CD Review of Migrations by The Duhks

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Released: 2006
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The Duhks are one of the country’s top progressive folk/bluegrass bands. This sounds sort of impressive; in reality, it’s really just a nice way of saying they’re often lumped in with Nickel Creek, but don’t get as much media attention or sell as many records. The group seems content with its status: Migrations represents a subtle refinement of the sound cultivated on the first two Duhks records, with nary a hip cover or concession to a trend to be found.

This is to the band’s credit. Newgrass is a problematic genre; when faced with the task of making roots music relevant in the 21st century, its practitioners often take the easy way out, and run the old tropes through a shiny modern blender. What the Duhks seem to realize is that such drastic steps aren’t necessary – in fact, they’re often undertaken to the music’s detriment. In the final analysis, if the band’s music isn’t as eclectic or buzzworthy as, say, Nickel Creek’s, that’s okay; it’s often more consistent.

The problem with this consistency is that it’s all fairly unremarkable. The songs are well-written, or well-chosen, and the performances are flawless, but nothing has any real lasting impact. By concentrating on material that’s either cheerfully upbeat or simply pretty, the band creates an emotional vacuum that prevents Migrations from being much more than a pleasant listen – which is ironic, considering the timelessness of the music the group is drawing from.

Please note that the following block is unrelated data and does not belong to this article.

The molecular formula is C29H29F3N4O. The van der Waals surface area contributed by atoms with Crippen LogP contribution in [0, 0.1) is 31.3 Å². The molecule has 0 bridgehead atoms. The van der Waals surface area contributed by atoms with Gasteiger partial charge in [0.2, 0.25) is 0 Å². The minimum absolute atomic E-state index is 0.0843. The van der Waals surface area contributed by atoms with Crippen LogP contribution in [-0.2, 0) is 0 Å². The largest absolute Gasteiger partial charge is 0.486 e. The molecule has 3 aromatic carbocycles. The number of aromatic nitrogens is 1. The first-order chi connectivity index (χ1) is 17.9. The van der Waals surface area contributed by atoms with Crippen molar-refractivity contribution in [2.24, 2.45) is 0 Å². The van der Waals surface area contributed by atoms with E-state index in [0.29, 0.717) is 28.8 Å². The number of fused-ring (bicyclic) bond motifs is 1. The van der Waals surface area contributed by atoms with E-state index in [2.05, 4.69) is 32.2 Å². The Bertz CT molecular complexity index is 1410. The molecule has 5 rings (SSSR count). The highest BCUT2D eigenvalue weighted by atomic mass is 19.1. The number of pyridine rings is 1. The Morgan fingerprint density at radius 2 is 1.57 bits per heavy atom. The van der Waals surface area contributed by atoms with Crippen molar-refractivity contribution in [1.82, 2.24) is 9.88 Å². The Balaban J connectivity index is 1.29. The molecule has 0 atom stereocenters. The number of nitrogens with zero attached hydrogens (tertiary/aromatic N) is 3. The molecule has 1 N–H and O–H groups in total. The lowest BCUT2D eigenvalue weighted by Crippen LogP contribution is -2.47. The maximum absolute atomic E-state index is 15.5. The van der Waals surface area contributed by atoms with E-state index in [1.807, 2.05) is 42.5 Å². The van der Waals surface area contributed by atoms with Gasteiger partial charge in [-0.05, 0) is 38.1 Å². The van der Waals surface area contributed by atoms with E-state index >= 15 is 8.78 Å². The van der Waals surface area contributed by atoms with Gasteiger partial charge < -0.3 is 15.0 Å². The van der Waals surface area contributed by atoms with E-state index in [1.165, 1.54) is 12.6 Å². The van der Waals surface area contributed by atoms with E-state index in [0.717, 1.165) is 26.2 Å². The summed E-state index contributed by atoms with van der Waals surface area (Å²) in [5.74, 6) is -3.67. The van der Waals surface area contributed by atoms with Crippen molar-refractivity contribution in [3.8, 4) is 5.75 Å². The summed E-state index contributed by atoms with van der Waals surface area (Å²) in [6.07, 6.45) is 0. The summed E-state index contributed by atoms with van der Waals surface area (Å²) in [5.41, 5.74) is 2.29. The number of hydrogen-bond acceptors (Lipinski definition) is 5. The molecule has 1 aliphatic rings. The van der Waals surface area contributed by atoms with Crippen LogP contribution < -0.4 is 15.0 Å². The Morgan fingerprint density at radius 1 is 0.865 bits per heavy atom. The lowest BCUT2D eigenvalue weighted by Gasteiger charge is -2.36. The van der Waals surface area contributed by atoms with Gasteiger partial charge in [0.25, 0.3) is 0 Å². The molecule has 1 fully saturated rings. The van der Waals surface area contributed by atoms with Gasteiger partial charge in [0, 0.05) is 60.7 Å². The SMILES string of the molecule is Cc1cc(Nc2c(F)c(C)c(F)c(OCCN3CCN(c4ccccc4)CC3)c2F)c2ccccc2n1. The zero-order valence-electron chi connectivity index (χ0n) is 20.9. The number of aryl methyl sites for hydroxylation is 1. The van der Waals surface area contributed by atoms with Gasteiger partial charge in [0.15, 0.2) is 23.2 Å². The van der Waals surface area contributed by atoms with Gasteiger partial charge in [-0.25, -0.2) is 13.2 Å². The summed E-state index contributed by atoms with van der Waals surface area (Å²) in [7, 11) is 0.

And that’s what ultimately sinks this record. Classic folk and bluegrass music is full of flaws – that’s part of its charm – but it gets over on raw, honest emotion. That’s something mostly absent here, and it’s a deficiency felt more deeply because of what these songs are trying to evoke. Hardly an unforgivable crime, and one from which the band will pardon itself, in all probability, before too long, but disappointing nonetheless.

~Jeff Giles